Gender Expression: How one expresses oneself, in terms of dress and/or behaviors. Society, and people that make up society characterize these expressions as "masculine,” “feminine,” or “androgynous.” Individuals may embody their gender in a multitude of ways and have terms beyond these to name their gender expression(s).
Gender Fluid: A person whose gender identification and presentation shifts, whether within or outside of societal, gender-based expectations. Being fluid in motion between two or more genders.
Gender Identity: A sense of one’s self as trans*, genderqueer, woman, man, or some other identity, which may or may not correspond with the sex and gender one is assigned at birth.
Genderism/Cissexism: The pervasive system of discrimination and exclusion that oppresses people whose gender and/or gender expression falls outside of cis-normative constructs. This system is founded on the belief that there are, and should be, only two genders & that one’s gender or most aspects of it, are inevitably tied to assigned sex. Within cissexism cisgender people are the dominant/agent group and trans*/ gender non-conforming people are the oppressed/target group.
Gender Outlaw: A person who refuses to be defined by conventional definitions of male and female.
Gender Non conforming (GNC): people who do not subscribe to gender expressions or roles expected of them by society.
Gender Queer: A person whose gender identity and/or gender expression falls outside of the dominant societal norm for their assigned sex, is beyond genders, or is some combination of them.
Gender Variant: A person who varies from the expected characteristics of the assigned gender.
Heteronormativity: A set of lifestyle norms, practices, and institutions that promote binary alignment of biological sex, gender identity, and gender roles; assume heterosexuality as a fundamental and natural norm; and privilege monogamous, committed relationships and reproductive sex above all other sexual practices.
Heterosexism: The assumption that all people are or should be heterosexual. Heterosexism excludes the needs, concerns, and life experiences of lesbian, gay, bisexual and queer people while it gives advantages to heterosexual people. It is often a subtle form of oppression, which reinforces realities of silence and erasure.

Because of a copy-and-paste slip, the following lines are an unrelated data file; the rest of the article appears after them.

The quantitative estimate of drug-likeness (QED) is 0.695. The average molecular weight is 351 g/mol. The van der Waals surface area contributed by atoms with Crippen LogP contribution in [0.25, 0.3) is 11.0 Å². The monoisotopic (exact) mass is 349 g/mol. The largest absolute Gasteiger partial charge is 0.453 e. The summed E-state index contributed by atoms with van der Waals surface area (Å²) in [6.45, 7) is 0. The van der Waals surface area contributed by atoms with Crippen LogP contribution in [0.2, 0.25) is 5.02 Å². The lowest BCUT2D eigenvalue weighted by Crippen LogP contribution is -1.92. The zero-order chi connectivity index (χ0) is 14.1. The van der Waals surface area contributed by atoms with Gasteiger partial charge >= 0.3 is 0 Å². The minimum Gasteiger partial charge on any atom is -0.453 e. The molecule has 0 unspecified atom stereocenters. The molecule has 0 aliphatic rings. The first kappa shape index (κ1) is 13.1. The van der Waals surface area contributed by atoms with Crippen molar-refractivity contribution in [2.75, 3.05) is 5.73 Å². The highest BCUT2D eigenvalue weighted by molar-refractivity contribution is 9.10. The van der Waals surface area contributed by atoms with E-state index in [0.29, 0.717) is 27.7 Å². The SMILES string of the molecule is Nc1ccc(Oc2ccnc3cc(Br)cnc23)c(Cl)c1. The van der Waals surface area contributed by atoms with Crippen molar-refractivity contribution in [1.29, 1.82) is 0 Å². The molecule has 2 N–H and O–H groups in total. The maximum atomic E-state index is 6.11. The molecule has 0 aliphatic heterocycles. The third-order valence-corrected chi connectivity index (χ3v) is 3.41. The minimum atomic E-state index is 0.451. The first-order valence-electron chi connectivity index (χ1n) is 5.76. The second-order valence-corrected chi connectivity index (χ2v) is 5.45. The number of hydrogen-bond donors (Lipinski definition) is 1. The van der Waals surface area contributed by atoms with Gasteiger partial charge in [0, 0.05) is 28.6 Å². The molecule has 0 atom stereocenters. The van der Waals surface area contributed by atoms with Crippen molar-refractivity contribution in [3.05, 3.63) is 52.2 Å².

Heterosexuality: A sexual orientation in which a person feels physically and emotionally attracted to people of a gender other than their own.
Homophobia: See Heterosexism above. Note: As a staff, we’ve been intentionally moving away from using words like "transphobic,” “homophobic,” and "biphobic" because (1) they inaccurately describe systems of oppression as irrational fears, and (2) for some people, phobias are a very distressing part of their lived experience and co-opting this language is disrespectful to their experiences and perpetuates ableism.
Homosexual/Homosexuality: An outdated term to describe a sexual orientation in which a person feels physically and emotionally attracted to people of the same gender. Historically, it was a term used to pathologize gay and lesbian people.
Internalized oppression: The fear and self-hate of one’s own target/subordinate identity/ies, that occurs for many individuals who have learned negative ideas about their target/subordinate identity/ies throughout childhood. One form of internalized oppression is the acceptance of the myths and stereotypes applied to the oppressed group.
Intersectionality: A term coined by law professor Kimberlé Crenshaw in the 1980s to describe the way that multiple systems of oppression interact in the lives of those with multiple marginalized identities. Intersectionality looks at the relationships between multiple marginalized identities and allows us to analyze social problems more fully, shape more effective interventions, and promote more inclusive advocacy amongst communities.
Intersex: Adjective used describe the experience of naturally (that is, without any medical intervention) developing primary or secondary sex characteristics that do not fit neatly into society's definitions of male or female. Intersex is an umbrella term and there are around 20 variations of intersex that are included in this umbrella term. Many visibly Intersex people are mutilated in infancy and early childhood by doctors to make the individual’s sex characteristics conform to society’s idea of what normal bodies should look like. Intersex people are relatively common, although society's denial of their existence has allowed very little room for intersex issues to be discussed publicly. Hermaphrodite is an outdated and inaccurate term that has been used to describe intersex people in the past.